Old Greek Stories

Page: 31

"But what shall I do?" said Cadmus. "My father told me not to turn back till I should find her."

"Your father is dead," said the Pythia, "and a strange king rules in his place. You must stay in Greece, for there is work here for you to do."

"What must I do?" said Cadmus.

"Follow the white cow," said the Pythia; "and on the hill where she lies down, you must build a city."

Cadmus did not understand what she meant by this; but she would not speak another word.

"This must be one of her riddles," he said, and he left the temple.


When Cadmus went out of the temple, he saw a snow-white cow standing not far from the door. She seemed to be waiting for him, for she looked at him with her large brown eyes, and then turned and walked away. Cadmus thought of what the Pythia had just told him, and so he followed her. All day and all night he walked through a strange wild country where no one lived; and two of the young men who had sailed with Cadmus from his old home were with him.

When the sun rose the next morning, they saw that they were on the top of a beautiful hill, with woods on one side and a grassy meadow on the other. There the cow lay down.

"Here we will build our city," said Cadmus.

Then the young men made a fire of dry sticks, and Cadmus killed the cow. They thought that if they should burn some of her flesh, the smell of it would go up to the sky and be pleasing to Jupiter and the Mighty Folk who lived with him among the clouds; and in this way they hoped to make friends with Jupiter so that he would not hinder them in their work.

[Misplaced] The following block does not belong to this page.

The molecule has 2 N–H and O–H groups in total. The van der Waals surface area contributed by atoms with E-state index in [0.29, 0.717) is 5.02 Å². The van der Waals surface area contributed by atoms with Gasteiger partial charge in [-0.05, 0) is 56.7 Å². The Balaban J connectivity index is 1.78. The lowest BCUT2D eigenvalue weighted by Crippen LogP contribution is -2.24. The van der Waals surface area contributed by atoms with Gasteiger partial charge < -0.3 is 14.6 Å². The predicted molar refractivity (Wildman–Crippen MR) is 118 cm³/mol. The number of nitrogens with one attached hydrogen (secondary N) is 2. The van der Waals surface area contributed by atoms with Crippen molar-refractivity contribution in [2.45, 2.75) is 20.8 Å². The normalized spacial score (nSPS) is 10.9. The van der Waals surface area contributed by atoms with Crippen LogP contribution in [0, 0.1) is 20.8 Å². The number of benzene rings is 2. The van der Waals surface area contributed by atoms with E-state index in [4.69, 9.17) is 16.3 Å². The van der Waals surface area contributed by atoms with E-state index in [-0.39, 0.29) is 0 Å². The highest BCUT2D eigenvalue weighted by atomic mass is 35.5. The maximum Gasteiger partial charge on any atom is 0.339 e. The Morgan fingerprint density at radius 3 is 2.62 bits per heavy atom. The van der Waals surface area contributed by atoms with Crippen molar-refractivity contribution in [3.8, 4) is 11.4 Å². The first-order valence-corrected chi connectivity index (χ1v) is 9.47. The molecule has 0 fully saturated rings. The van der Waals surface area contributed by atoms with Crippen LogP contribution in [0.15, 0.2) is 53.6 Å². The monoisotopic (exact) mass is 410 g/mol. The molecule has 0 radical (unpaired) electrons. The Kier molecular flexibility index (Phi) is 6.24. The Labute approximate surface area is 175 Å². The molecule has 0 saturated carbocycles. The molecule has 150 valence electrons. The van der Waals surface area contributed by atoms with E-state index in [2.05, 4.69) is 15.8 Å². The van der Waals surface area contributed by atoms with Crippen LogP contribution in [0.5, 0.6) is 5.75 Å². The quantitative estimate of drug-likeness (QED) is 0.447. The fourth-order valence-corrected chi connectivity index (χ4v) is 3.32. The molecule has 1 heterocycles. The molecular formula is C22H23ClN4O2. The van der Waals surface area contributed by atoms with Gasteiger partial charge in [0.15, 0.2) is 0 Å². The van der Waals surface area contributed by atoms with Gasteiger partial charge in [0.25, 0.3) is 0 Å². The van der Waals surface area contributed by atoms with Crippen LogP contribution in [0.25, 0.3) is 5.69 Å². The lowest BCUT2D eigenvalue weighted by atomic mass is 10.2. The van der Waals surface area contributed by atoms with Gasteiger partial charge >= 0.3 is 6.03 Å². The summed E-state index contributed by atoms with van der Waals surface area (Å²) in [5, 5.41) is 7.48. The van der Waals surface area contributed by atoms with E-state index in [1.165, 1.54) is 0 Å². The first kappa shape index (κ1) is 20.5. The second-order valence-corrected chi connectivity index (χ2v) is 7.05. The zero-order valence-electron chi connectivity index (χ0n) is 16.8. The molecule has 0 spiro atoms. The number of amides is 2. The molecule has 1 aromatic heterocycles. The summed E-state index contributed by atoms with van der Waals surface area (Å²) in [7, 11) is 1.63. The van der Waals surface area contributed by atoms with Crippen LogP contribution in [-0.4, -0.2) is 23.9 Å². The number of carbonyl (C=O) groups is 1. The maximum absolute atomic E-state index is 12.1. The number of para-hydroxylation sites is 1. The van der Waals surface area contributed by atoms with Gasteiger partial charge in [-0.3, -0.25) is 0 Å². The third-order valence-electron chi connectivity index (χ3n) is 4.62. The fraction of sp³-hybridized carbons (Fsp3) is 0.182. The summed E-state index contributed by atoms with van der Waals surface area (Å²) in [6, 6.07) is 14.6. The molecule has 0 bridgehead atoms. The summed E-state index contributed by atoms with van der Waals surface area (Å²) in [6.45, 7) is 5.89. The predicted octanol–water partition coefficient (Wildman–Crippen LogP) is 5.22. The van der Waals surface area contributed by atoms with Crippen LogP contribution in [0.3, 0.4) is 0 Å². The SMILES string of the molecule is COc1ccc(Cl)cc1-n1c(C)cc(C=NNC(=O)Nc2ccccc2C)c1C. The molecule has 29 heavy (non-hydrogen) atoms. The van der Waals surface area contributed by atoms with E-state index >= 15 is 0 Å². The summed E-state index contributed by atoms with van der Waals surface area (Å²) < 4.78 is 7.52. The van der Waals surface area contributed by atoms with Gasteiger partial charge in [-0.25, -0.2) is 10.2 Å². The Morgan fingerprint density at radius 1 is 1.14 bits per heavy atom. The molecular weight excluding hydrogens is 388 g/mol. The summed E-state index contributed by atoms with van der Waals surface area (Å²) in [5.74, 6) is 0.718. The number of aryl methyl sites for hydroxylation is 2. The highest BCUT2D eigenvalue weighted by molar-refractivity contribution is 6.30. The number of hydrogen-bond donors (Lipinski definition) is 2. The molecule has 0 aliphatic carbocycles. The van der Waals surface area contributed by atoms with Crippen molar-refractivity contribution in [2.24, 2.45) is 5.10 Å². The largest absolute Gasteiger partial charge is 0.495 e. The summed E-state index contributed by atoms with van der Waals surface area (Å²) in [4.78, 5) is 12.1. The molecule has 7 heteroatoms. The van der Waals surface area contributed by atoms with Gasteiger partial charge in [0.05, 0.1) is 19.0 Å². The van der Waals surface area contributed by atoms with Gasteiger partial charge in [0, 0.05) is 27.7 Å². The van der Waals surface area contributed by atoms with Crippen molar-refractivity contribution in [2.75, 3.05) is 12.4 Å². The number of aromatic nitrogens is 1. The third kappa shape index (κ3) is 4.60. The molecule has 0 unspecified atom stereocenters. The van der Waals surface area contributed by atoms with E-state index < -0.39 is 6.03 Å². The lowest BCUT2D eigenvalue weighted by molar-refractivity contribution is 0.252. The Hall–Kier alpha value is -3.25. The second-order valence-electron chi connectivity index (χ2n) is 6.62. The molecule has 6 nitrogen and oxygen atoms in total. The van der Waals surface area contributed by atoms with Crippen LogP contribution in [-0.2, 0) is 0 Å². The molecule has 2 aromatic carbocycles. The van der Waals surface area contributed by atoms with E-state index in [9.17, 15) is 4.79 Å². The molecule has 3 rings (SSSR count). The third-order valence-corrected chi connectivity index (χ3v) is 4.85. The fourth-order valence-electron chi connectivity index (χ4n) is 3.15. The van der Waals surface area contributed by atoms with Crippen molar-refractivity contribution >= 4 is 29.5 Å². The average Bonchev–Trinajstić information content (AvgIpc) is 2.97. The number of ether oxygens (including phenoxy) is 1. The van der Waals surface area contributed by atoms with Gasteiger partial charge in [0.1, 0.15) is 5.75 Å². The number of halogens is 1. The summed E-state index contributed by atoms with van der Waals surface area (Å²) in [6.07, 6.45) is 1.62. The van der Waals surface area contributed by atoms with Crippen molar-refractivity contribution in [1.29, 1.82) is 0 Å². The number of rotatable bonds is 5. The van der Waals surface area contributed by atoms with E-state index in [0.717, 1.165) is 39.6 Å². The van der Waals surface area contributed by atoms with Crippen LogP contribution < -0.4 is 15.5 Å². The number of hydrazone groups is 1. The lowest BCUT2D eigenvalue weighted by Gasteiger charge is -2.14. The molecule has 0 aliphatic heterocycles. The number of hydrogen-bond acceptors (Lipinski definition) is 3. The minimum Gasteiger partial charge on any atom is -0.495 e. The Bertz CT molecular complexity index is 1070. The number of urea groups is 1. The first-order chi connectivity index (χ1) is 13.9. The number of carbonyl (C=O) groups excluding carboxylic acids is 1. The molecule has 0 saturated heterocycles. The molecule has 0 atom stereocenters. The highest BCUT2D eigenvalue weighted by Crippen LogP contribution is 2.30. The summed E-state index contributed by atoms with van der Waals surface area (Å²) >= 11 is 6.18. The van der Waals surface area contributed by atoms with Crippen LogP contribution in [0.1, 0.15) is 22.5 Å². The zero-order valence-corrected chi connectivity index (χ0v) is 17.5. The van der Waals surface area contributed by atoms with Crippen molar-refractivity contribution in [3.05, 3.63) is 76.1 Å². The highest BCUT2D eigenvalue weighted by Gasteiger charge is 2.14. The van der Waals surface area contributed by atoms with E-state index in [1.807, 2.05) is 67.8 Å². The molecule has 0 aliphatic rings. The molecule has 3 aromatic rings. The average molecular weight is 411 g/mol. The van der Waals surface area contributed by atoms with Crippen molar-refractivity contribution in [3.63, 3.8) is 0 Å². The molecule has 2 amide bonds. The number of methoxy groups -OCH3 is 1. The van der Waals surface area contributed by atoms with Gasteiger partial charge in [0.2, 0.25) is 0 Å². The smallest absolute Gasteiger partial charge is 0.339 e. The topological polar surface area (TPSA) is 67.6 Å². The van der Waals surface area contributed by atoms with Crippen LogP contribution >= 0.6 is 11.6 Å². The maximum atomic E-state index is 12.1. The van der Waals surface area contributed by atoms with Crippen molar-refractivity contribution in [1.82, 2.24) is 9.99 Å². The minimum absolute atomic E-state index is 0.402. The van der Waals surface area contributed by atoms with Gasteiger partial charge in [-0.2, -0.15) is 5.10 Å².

But they needed water to wash the flesh and their hands; and so one of the young men went down the hill to find some. He was gone so long that the other young man became uneasy and went after him.

Cadmus waited for them till the fire had burned low. He waited and waited till the sun was high in the sky. He called and shouted, but no one answered him. At last he took his sword in his hand and went down to see what was the matter.

He followed the path which his friends had taken, and soon came to a fine stream of cold water at the foot of a hill. He saw something move among the bushes which grew near it. It was a fierce dragon, waiting to spring upon him. There was blood on the grass and leaves, and it was not hard to guess what had become of the two young men.

The beast sprang at Cadmus, and tried to seize him with its sharp claws. But Cadmus leaped quickly aside and struck it in the neck with his long sword. A great stream of black blood gushed out, and the dragon soon fell to the ground dead. Cadmus had seen many fearful sights, but never anything so dreadful as this beast. He had never been in so great danger before. He sat down on the ground and trembled; and, all the time, he was weeping for his two friends. How now was he to build a city, with no one to help him?